The brain is very good at recognizing patterns. This improves our ability to learn and understand our world, and also predict future outcomes based on past experiences. This pattern building helps recognize and develop the rules of our world and guide decision-making. For example, the cyclic pattern of gas prices allows one to predict within a window of certainty when prices will be high and low and will influence the frugal spender’s action of either topping off the tank or holding off a few extra days.
Because our brains are good at recognizing patterns, it is also extremely good at seeing outliers that break apart from the pattern. This is why it’s hard to detect slow, subtle movements, but a bright, flashy, or sudden object in our vision is highly detectable. It’s also why advertisers in business are always looking for a way to stand out and grab your attention in a new and unique way so as to stamp the image of their product into your cerebral cortex.
Both examples are not only great examples of how the brain operates but also how your physiology is tied directly into the world you live, how you perceive that world, and how you make decisions.
Now, here’s the interesting thing and a great segue from my rant/your boredom to the topic at hand. In the world, there are two types of people: Those who allow the world to constrict and shape their understanding, and those who use their understanding to shape and expand the world. This is what separates ordinary from extraordinary, impossibility from possibility, and “I can’t” from “why can’t I?”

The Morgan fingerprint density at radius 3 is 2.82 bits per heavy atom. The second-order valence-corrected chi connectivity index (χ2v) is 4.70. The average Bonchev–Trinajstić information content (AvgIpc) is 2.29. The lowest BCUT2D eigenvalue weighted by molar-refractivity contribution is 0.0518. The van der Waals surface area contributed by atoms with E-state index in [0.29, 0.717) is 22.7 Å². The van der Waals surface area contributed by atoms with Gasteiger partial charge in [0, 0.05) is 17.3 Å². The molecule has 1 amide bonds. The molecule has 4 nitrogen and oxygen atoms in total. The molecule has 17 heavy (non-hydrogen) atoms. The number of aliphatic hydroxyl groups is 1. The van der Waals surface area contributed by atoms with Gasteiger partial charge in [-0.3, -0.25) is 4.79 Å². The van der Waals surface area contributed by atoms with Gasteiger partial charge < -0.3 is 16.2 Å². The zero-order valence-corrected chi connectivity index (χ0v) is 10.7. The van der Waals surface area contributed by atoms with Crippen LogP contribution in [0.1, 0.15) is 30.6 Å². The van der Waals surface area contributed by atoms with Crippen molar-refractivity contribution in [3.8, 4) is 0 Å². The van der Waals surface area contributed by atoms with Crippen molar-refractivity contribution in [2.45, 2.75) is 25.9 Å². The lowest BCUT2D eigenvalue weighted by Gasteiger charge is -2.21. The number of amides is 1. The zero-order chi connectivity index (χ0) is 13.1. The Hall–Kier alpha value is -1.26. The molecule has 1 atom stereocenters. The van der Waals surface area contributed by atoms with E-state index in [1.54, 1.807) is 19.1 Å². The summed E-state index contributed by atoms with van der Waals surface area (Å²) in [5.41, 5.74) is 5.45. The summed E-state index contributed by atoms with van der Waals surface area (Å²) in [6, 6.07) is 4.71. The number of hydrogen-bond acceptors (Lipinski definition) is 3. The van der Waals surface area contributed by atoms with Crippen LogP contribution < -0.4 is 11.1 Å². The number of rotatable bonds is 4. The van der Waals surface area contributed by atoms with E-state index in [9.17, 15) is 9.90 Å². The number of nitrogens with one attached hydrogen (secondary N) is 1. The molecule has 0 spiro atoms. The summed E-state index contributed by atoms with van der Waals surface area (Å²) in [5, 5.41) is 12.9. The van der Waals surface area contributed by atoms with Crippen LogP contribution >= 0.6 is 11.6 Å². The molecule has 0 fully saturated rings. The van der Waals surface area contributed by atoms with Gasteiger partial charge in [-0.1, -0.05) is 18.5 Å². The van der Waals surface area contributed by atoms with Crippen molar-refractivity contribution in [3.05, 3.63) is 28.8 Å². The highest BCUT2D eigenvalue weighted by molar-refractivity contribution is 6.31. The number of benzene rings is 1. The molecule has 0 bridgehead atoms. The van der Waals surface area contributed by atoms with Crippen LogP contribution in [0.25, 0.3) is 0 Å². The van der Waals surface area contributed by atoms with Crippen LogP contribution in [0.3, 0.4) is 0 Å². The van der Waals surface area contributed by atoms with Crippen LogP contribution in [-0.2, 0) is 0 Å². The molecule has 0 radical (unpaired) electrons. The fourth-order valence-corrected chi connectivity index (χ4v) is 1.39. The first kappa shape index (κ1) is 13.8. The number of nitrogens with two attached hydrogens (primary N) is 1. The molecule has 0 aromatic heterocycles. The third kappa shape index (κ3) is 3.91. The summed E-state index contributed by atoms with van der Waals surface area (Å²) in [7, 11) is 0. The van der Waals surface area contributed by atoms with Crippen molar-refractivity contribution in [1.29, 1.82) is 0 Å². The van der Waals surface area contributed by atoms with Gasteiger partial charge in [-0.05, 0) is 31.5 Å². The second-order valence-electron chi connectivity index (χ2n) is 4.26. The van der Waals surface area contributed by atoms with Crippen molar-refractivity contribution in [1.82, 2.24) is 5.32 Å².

Learning is not a process of gathering known information, but rather, the constant process of shedding light on what you don’t know, accepting that you don’t know, and then exploring this new space to gather a better understanding of yourself and your interactions with the world.
Now if you can’t tell, I’m someone who is constantly in my own head — or perhaps up my own ass… Admittedly, those are both highly probable scenarios. So, during those four days in the Be Activated seminar, I found myself thinking about the similar characteristics of those who I believe have achieved mastery and why they seem to break away from the standard.
1. They Embrace Complexity
2. They are Secure With the Unknown
3. They Hold a Standard
4. They Recognize the Accomplishments of Others